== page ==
Immigrant Health Issues PA 5451
An on-line course for graduate students interested in Public Policy, Education, Public Health, Nursing, Social Work and related fields. The course may be taken for 3 or 4 graduate credits (4 credits with a final project; 3 credits without final project).
The demography of American communities is changing dramatically, but many of our institutions have not kept pace with the needs of new African, Asian, Eastern European, and Latino residents. Health care and social service providers are used to treating European-origin families and some Latino residents are suddenly seeing refugees from Somalia, Ethiopia, Laos, Bosnia, Cambodia, and the Sudan. In order to meet the needs of these new residents, it is imperative for providers and policymakers to understand the context and motives for immigration, as well as the characteristics and belief systems of their clients.
Professor, Section 001
Katherine Fennelly, Ph.D.
Hubert H. Humphrey Institute of Public Affairs
Professor, Section 002
Robin Councilman, M.D.
Family Medicine/Community Health
Health care providers; policymakers; community agency professionals; students in public health, medicine, nursing, social work, public affairs, education, or the social sciences
Students taking this course will gain an understanding of the characteristics of immigrants and their families in the United States, major health needs, principles of cultural competence in service provision, and tools for effective advocacy.
The key to becoming "culturally competent" is to go into the community to meet and learn from the residents you hope to serve. Community visits, observations, and interviews are an essential (and fun!) component of the course and the credit requirements.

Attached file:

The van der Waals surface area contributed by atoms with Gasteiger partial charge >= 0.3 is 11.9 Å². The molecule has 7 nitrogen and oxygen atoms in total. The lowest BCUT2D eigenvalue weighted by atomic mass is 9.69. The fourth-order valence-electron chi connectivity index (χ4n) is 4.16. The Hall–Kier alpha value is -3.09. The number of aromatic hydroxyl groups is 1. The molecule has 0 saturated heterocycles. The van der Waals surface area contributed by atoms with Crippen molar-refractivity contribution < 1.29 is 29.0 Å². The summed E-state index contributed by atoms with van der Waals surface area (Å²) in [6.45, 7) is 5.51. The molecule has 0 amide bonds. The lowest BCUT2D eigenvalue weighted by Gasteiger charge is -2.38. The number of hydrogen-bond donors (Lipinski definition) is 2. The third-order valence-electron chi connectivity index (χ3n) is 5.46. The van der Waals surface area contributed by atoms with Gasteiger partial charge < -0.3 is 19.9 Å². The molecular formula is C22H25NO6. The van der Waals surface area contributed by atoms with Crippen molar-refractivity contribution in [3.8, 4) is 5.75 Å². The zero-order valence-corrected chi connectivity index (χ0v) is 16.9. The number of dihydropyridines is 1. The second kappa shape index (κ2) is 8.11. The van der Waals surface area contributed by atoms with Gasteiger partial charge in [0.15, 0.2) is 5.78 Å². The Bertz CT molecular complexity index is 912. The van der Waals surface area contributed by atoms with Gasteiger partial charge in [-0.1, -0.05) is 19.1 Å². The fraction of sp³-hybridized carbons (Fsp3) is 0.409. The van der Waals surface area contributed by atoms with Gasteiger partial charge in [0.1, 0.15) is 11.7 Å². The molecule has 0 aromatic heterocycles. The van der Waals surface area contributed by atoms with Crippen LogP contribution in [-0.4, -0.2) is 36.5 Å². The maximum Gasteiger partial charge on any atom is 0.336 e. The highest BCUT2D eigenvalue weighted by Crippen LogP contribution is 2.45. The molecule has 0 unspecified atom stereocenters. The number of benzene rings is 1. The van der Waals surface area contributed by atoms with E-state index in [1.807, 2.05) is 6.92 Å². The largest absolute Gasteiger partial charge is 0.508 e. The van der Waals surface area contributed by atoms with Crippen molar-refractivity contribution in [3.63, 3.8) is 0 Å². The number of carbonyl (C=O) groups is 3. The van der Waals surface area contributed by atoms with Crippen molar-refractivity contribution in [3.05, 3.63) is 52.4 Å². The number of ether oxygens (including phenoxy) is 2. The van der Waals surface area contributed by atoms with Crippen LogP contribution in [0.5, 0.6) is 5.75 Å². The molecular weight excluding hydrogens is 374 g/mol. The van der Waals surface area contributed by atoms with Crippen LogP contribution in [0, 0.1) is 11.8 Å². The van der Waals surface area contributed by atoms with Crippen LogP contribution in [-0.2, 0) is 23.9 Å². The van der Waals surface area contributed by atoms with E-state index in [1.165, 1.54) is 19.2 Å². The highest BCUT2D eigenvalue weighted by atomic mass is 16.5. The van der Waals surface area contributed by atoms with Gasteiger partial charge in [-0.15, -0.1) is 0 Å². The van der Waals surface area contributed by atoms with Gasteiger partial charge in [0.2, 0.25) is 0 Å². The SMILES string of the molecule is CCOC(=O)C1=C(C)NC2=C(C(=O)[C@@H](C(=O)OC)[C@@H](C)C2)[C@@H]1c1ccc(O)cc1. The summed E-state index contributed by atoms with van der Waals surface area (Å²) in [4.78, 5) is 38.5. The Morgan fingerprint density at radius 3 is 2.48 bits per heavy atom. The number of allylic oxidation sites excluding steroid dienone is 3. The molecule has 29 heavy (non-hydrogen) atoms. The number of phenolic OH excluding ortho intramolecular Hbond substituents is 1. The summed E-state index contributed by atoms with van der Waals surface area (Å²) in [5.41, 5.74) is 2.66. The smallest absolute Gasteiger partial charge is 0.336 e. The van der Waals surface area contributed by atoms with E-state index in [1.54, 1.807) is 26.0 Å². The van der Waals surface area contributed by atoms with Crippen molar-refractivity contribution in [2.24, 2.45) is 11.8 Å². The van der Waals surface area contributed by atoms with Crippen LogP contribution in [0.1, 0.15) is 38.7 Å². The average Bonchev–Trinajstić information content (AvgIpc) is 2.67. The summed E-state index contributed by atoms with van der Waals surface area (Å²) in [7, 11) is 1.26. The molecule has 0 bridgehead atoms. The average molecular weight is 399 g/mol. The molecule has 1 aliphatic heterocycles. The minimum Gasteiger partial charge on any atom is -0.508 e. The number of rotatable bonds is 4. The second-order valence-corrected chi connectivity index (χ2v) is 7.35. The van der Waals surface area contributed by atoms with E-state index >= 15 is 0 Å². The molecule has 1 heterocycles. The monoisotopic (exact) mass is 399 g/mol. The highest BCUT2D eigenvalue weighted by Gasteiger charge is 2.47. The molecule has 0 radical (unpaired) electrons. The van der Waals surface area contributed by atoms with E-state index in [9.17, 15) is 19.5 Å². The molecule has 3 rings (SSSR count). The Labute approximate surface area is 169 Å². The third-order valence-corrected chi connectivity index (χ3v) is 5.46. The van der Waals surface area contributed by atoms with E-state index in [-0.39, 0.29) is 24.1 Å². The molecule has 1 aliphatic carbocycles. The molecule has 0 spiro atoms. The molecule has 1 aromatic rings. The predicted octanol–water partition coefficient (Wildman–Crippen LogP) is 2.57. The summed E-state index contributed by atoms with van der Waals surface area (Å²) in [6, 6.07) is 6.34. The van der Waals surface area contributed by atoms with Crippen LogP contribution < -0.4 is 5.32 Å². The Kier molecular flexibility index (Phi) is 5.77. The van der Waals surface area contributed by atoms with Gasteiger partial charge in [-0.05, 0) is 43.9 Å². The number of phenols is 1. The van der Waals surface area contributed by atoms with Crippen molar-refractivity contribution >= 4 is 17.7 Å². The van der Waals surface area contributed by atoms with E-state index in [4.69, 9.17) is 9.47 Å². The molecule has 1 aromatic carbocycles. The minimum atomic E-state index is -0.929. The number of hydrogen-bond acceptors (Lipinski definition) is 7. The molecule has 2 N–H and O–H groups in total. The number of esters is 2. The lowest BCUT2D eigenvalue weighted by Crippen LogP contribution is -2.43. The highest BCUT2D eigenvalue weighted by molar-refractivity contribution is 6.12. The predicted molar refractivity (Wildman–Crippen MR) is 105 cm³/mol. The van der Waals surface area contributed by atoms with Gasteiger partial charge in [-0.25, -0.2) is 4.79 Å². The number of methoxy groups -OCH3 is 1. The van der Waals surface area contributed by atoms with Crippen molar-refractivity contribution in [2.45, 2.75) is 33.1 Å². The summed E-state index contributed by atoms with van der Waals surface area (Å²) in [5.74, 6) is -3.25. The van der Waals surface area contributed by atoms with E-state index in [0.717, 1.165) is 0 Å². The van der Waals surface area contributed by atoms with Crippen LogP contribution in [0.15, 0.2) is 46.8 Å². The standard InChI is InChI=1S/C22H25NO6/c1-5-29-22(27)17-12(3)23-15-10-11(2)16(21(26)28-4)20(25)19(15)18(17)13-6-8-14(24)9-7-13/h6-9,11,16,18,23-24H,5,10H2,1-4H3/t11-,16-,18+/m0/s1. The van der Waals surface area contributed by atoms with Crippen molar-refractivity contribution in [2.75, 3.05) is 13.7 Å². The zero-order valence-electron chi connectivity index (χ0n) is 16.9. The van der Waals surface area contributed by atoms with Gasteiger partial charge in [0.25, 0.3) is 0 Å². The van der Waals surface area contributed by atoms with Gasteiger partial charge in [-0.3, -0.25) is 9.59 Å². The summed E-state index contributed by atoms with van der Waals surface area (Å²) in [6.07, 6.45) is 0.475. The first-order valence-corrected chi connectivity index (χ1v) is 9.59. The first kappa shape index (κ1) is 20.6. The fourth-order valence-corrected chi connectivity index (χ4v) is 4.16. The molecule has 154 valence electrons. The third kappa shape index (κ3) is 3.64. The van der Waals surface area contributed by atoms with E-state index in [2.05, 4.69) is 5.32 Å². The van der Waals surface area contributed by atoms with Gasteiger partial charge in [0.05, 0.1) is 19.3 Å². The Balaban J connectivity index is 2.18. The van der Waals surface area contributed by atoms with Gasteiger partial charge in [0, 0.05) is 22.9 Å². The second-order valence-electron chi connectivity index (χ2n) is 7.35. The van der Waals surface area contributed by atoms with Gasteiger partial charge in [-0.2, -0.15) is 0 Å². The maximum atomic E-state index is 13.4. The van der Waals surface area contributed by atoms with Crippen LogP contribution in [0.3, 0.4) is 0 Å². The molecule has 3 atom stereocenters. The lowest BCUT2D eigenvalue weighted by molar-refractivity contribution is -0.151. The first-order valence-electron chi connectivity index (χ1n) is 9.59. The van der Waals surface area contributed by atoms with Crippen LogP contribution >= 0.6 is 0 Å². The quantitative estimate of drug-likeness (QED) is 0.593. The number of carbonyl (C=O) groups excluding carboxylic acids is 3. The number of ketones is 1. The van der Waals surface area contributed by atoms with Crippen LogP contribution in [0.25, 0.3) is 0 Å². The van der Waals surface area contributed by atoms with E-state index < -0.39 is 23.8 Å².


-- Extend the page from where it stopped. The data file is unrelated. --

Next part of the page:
* Acquire research skills to access demographic, health and background information on immigrants in the U.S.
* Understand the major characteristics and health needs of new immigrants
* Design "culturally competent" health programs
* Learn to advocate for needed changes to promote immigrant health
* Interact with other professionals and policymakers
Unit 1 - Research skills to access demographic, health and background information
Unit 2 - Characteristics and health needs of new immigrants
Unit 3 - Culturally competent care
Unit 4 - Advocacy
* Online delivery. No in-person meeting times required. Instructor may invite students to an optional meeting.
* 14 weeks (fall semester)
"This course is up to date, and very relevant. I know without a doubt I will use many of the things I've learned in my future practice, and furthermore, I now have a resource to go to when these situations arise."
"Although Immigrant Health Issues it is an online class, it has provided wonderful opportunities for community work and interaction with other students, the instructor, and the T.A. This makes the course especially valuable for working professionals because it combines the benefits of modern technology with those of the traditional learning techniques."
Immigrant Health Issues PA 5451
Frequently Asked Questions
What's an 'on-line' course?